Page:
Situated on a Turkish island, Portmantle might be the strangest, most exclusive artists' colony around. Its brilliant residents linger for years, all expenses paid and living under assumed names. Relieved of the burdens of time and ego, they are free to create their next masterpieces.
Elspeth Conroy (aka "Knell") is a Scottish painter who has been at Portmantle for a decade, a refugee from the hectic London art scene. Her fellow longtimers include Quickman, whose sole book became a classic and paralyzed his muse; MacKinney, a playwright who left behind her family; and Pettifer, an architect obsessing over an unfinished cathedral. In his astonishing second novel, Benjamin Wood gives us "an intensely intimate portrait of an artist as a young woman, with truths on every page" (Independent).
The hermetic world at Portmantle shatters when the 17-year-old Fullerton arrives at the gates, his provenance and talents unknown. As Knell searches for answers, she reveals the path that led her to this place: Her intimate bond with her gruff drunk of a mentor; her early successes and crushing failures; a journey across the Atlantic and into the psychiatrist's office; and a grand commission of astronomical significance.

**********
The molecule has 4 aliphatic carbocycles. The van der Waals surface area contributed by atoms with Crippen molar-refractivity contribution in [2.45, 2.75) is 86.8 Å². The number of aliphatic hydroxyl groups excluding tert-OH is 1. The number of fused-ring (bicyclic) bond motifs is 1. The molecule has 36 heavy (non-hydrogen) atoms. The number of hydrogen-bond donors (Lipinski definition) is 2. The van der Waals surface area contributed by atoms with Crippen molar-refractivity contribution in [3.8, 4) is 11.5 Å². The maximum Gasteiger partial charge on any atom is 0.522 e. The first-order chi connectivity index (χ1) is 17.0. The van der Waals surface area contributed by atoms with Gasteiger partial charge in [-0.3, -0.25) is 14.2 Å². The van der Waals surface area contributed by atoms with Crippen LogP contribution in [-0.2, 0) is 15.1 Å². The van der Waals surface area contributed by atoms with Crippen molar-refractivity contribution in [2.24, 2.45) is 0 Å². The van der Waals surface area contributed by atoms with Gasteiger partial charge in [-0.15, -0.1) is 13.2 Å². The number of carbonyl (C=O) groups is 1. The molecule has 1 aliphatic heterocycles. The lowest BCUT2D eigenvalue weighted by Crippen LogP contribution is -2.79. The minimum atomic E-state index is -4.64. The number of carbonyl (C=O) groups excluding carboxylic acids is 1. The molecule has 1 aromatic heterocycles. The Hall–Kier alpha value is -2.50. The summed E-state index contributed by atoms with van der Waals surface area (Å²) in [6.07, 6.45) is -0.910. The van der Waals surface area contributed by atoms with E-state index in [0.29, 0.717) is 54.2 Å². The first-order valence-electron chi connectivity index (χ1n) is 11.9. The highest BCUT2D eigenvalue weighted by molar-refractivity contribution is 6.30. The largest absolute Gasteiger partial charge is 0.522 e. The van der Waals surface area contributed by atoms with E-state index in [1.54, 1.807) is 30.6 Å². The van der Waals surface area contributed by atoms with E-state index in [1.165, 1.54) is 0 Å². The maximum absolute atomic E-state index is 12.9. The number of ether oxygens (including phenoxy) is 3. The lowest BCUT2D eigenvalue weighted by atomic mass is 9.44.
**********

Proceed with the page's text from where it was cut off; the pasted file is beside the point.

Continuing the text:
What is "The Ecliptic," and how does it relate to the life Elspeth left behind? This gorgeous puzzle of a novel touches the head and the heart, and the effect is nothing short of electrifying.
This is a used book in good condition.
By Benjamin Wood. 480 pages. Published by Penguin Books, 2015.